Tag Archives: restaurants

The Sled food truck restaurant

Just a few weeks ago, our crafty food-and-beverage team realized a dream of theirs: to bring the foodie-culture phenomenon of the food truck to the slopes of Snowmass.

The Sled at Aspen Snowmass, mobile food truck

Yep. There it is. We called it The Sled.

The Sled food truck restaurant

Our food truck handles great in the powder.

Now, technically its not a truck. It’s a trailer behind a snowcat (which is five times cooler anyway). To go along with the Oasis on Aspen Mountain (our mobile, snowcat-towed champagne bar) Fridays at Aspen Snowmass just continue to get better for lovers of food and drink.

The so-to-speak engine behind the food truck is once again Jim Butchart, our Executive Chef. “The concept is street food on the mountain,” he told me. “A once a week expression of our philosophy on mountain dining. Fun, fresh, unique and deliciously unexpected.”

The Sled will be showing up at Snowmass every Friday through the end of the season, in conjunction with the Bud Light Big Rail Fridays. Just follow our culinary team on Instagram for details on their location.

Every week promises something new.

“We’re not going to limit ourselves,” Jim continued. “The offerings are based around a specific ingredient, region, dish, season, idea, whim, inspiration. Pretty much, we will cook whatever we fancy that day, that moment.”

The Sled mobile kitchen at Snowmass

Look for this sign on Fridays, although you might smell what’s cooking first.

A couple of weeks back, that included a choice of ramen in a miso broth with pork belly for $8, or a báhn mì with chicken pate, pork belly and pickled vegetables for just $5. Recent weeks have also seen an exploration of Mexico and its flavors: veal-cheek tacos with salsa verde (which was $5), or green chile posole with cotija cheese (only $3).

And this Friday? French cuisine? BBQ? Another round of miso broth and ramen? Jim and his team probably won’t know until that morning. You’ll just have to swing by and find out.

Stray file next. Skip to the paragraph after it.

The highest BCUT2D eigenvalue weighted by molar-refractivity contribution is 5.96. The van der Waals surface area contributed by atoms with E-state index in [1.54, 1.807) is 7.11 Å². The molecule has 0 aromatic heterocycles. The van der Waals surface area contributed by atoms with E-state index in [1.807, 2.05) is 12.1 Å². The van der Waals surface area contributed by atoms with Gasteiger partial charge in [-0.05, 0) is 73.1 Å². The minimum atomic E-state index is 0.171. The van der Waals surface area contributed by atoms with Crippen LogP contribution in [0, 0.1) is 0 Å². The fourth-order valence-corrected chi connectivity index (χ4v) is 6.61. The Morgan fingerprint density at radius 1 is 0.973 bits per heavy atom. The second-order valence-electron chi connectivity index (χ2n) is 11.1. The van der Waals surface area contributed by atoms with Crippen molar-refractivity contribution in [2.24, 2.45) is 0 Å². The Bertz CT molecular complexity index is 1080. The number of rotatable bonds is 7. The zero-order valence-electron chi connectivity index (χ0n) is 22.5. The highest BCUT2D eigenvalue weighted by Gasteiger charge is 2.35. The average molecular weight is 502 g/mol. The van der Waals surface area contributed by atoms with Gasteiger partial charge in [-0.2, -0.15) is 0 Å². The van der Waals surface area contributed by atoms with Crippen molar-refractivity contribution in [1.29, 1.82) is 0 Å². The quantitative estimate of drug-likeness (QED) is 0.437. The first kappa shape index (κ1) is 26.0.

The dragon atop the gong at The Cliffhouse.
The Cliffhouse with Pyramid Peak in the background. ©Kevin Day for Aspen Snowmass

The Cliffhouse, looking more Himalayan than Mongolian. ©Kevin Day for Aspen Snowmass

A while back, I was chatting with Jim Butchart — the Executive Chef of Aspen Snowmass — and the topic of favorite on-mountain meals came up. The first thing that sprung to his mind, literally, were the vegetable spring rolls at The Cliffhouse atop Buttermilk. “Nobody knows about them,” he noted.

That last line — nobody knows about them — could describe a lot of things at Buttermilk, such as the powder stashes on Timber Doodle Glade, or the way the aptly-named Javelin propels you at gleeful speed when its groomed.

The Cliffhouse may seem unassuming at first glance (well, except for that view of Pyramid Peak), but once you see what’s cooking here, its pretty clear this restaurant is one Aspen Snowmass’ true hidden gems.

When I was up there a few days ago, I went for a Pho noodle bowl, which they make at the Mongolian grill station, as well as a glass of carrot-lemon-ginger from the juice bar.

It’s mostly an order-it-exactly-as-you-like kind of place. First, hit up the salad bar and load up on the veggies you want them to fold it: edamame, yellow bell pepper … whatever sounds right.

Pho noodle bowl at The Cliffhouse. ©Kevin Day for Aspen Snowmass

Pho’ing it up at Cliffhouse. ©Kevin Day for Aspen Snowmass